Come get a start on your holiday gift lists, or just come see how we do it. We can't wait to meet you!
Drop by Art & Framing At Stapleton
in the 29th Avenue Town Center this week to grab your free official tour booklets and see a preview exhibit from many of the artists on the tour.
Katie Bradford Osborne is a Stapleton Mom and local professional artist. She graduated from the Art Institute of Philadelphia with a degree in photography in 2009- the same year her daughter, Ana Gray, was born- and now pursues her passion of shooting women including maternity, boudoir, and her very favorite- Empower Her portraits- along with logo design and mixed media jewelry art under the umbrella of her business- The Roaring Artist.
Katie also offers Mamarazzi workshops and personal classes to local moms with DSLRs who are interested in more in-depth knowledge of their cameras and how to capture their children from behind the lens.
By Jaime Travis
You know you're in the right place when your 5 year-old daughter tears up and tells you she is so sad to go home. Such was our recent and lovely stay at the YMCA of the Rockies in picturesque Estes Park.
If you've never been, the Y is situated above the town of Estes and is nestled right next to Rocky Mountain National Park--you truly can't ask for a more convenient or beautiful location. This place has it all, and we did our best to experience as much as possible during our 3 day visit........hiking, fishing, horseback riding, crafts (tie-dyes!), outdoor fire pits and s'more making and a top-notch day camp for the kids.
Some think the YMCA isn't for them, but, this isn't just sleeping bags and hot dogs. We were lucky enough to stay in a 3 bedroom Summit Cabin, complete with a kitchen, fireplace, 2 bathrooms and a deck overlooking the mountains. If that doesn't fit your needs, there are many accommodation options, anything from hotel-style lodge rooms, to 4 bedroom vacation homes. There are also sit-down dining options, a cafe, and did I mention all the free or extremely low cost activities available? These include:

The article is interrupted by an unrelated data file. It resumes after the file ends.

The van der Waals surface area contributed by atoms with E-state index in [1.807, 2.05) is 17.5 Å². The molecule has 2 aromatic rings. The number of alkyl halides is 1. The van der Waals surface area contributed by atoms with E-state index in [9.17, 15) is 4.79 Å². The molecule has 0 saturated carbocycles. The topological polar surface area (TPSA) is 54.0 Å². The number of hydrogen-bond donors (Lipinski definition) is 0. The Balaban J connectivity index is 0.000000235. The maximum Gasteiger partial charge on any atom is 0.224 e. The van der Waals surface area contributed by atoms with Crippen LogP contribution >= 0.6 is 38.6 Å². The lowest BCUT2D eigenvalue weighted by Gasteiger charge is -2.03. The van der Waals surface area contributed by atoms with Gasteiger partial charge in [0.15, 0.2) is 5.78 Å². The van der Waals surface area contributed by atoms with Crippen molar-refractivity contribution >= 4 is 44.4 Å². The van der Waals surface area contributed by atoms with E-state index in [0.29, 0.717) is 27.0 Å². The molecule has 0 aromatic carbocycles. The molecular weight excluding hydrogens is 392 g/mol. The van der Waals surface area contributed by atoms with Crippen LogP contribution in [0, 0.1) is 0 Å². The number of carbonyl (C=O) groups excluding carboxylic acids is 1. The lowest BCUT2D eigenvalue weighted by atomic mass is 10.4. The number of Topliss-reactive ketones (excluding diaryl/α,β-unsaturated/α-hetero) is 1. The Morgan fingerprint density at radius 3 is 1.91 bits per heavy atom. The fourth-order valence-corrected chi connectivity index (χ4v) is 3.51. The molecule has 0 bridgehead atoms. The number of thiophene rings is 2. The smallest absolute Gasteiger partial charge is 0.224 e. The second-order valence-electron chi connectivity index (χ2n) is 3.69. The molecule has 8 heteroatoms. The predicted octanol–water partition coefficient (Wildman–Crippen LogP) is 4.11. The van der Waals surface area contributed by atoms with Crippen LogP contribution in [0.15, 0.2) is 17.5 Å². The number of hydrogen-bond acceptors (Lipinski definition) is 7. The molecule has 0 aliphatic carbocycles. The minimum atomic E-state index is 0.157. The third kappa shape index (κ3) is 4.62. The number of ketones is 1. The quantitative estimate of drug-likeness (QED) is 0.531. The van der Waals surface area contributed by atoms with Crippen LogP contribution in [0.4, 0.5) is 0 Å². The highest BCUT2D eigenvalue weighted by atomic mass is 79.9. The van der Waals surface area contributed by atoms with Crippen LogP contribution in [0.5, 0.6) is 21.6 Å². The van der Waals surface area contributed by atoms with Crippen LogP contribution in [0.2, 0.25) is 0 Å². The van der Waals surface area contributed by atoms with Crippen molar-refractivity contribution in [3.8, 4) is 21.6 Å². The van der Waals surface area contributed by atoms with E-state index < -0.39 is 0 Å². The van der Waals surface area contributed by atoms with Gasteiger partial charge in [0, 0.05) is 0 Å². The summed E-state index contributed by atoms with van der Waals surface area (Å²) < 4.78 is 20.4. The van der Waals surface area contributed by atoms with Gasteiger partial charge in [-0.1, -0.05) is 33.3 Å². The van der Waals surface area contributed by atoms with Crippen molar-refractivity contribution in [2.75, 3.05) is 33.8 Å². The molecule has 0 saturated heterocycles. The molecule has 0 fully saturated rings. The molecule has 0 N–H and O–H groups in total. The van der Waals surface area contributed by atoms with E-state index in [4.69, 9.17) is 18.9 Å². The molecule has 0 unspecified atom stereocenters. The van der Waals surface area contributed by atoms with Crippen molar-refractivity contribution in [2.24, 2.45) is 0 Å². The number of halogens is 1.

- Arts and Crafts
- S'mores and campfires
- Horseback riding
- Sports (volleyball, tether ball, baseball, soccer, etc.)
- Mountaineering/Rock Climbing
- A library
With all this to offer, by far the highlight for my kids, Jack who is 73/4, and Lucca, 5, was the day camp. First off, it is beyond reasonable at $26/day per child for a full day (8:15am-3:15pm), I almost felt bad paying so little! There is a very high counselor to camper ratio and the kids had a blast. Swimming, shaving cream fights, giant game of capture the flag, and on certain days they also go horseback riding. I wish we could have stayed longer, they had so much fun. Now is a great time to start planning a visit to the YMCA of the Rockies, just a short drive away and located at 9,000+ feet, the temperature is cool enough to bring a sweater – and the fall activities will soon be underway. Things like the annual Elk Rut, the Harvest Festival and other family-friendly activities will be taking place in September and October.
Right now rates are coming down as kids head back to school and the summer crowds start to pack it up. Which means it is the perfect time for Colorado families to get up there. With lodging starting as low as $79/night, the price is right.
From basic hotel-style lodge rooms to private cabins with multiple bedrooms kitchens and wood-burning fireplaces, families can find the right accommodation for their needs. Cabins are great for families because you can bring your food, which is especially helpful for those who don't want to take all meals in the Y's large cafeteria-style dining room. Early morning coffee on the deck amid this scenery is the way to go.
To get to know more about the YMCA Of the Rockies at Estes Park, please visitwww.ymcarockies.org
Valerie Ginsburg. M.D. is pleased to announce the opening of her new practice, Stapleton Women’s Health. Dr. Ginsburg has been providing OB-GYN services in Stapleton for the past several years and is thrilled to welcome patients to her new office located at 2373 Central Park Blvd, Suite 202.
A Colorado native, Dr. Ginsburg received her Doctor of Medicine from the University of Colorado Health Sciences Center School of Medicine, where she also completed her residency in OB-GYN. “I am pleased to continue to serve the needs of patients in and around Stapleton in an environment that places patient needs first and foremost. Empowering women to seek the best treatment options for their health care issues is very important to me. Whether I am treating a young girl on her first visit to a Gynecologist, a woman about to be a mother or a woman with concerns about menopause, I think patients deserve open-minded and compassionate support.”
In her spare time, Dr. Ginsburg enjoys telemark skiing, mountain biking and most of all, spending time with her husband and their new puppy, Boomer. To schedule an appointment or contact Dr. Ginsburg’s office, call 720-723-2176 or visit www.stapletonwomenshealth.com